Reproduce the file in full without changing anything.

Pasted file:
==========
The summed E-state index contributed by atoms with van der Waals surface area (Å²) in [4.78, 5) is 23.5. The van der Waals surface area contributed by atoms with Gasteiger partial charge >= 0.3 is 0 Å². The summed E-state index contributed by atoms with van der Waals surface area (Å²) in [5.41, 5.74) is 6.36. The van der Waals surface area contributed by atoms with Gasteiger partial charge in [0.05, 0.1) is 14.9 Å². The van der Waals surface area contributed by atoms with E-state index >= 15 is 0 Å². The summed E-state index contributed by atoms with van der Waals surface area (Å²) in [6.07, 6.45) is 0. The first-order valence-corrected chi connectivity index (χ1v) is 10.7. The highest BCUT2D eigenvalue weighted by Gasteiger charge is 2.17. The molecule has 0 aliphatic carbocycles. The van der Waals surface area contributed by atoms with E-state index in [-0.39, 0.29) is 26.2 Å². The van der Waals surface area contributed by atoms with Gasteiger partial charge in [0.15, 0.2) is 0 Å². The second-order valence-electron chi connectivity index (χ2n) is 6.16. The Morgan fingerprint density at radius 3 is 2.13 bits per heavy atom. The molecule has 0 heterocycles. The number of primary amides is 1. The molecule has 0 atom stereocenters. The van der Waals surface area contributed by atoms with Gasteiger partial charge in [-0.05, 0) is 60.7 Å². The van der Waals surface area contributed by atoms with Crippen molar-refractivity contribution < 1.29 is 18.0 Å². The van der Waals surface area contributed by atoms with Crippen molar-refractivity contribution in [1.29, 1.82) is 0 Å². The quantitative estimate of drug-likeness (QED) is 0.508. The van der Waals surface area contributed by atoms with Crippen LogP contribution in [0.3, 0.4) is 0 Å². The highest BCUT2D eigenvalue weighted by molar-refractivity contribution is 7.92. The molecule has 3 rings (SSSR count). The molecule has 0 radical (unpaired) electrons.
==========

The summed E-state index contributed by atoms with van der Waals surface area (Å²) in [4.78, 5) is 23.5. The van der Waals surface area contributed by atoms with Gasteiger partial charge >= 0.3 is 0 Å². The summed E-state index contributed by atoms with van der Waals surface area (Å²) in [5.41, 5.74) is 6.36. The van der Waals surface area contributed by atoms with Gasteiger partial charge in [0.05, 0.1) is 14.9 Å². The van der Waals surface area contributed by atoms with E-state index >= 15 is 0 Å². The summed E-state index contributed by atoms with van der Waals surface area (Å²) in [6.07, 6.45) is 0. The first-order valence-corrected chi connectivity index (χ1v) is 10.7. The highest BCUT2D eigenvalue weighted by Gasteiger charge is 2.17. The molecule has 0 aliphatic carbocycles. The van der Waals surface area contributed by atoms with E-state index in [-0.39, 0.29) is 26.2 Å². The van der Waals surface area contributed by atoms with Gasteiger partial charge in [0.15, 0.2) is 0 Å². The second-order valence-electron chi connectivity index (χ2n) is 6.16. The Morgan fingerprint density at radius 3 is 2.13 bits per heavy atom. The molecule has 0 heterocycles. The number of primary amides is 1. The molecule has 0 atom stereocenters. The van der Waals surface area contributed by atoms with Gasteiger partial charge in [-0.05, 0) is 60.7 Å². The van der Waals surface area contributed by atoms with Crippen molar-refractivity contribution < 1.29 is 18.0 Å². The van der Waals surface area contributed by atoms with Crippen molar-refractivity contribution in [1.29, 1.82) is 0 Å². The quantitative estimate of drug-likeness (QED) is 0.508. The van der Waals surface area contributed by atoms with Crippen LogP contribution in [0.3, 0.4) is 0 Å². The highest BCUT2D eigenvalue weighted by molar-refractivity contribution is 7.92. The molecule has 3 rings (SSSR count). The molecule has 0 radical (unpaired) electrons.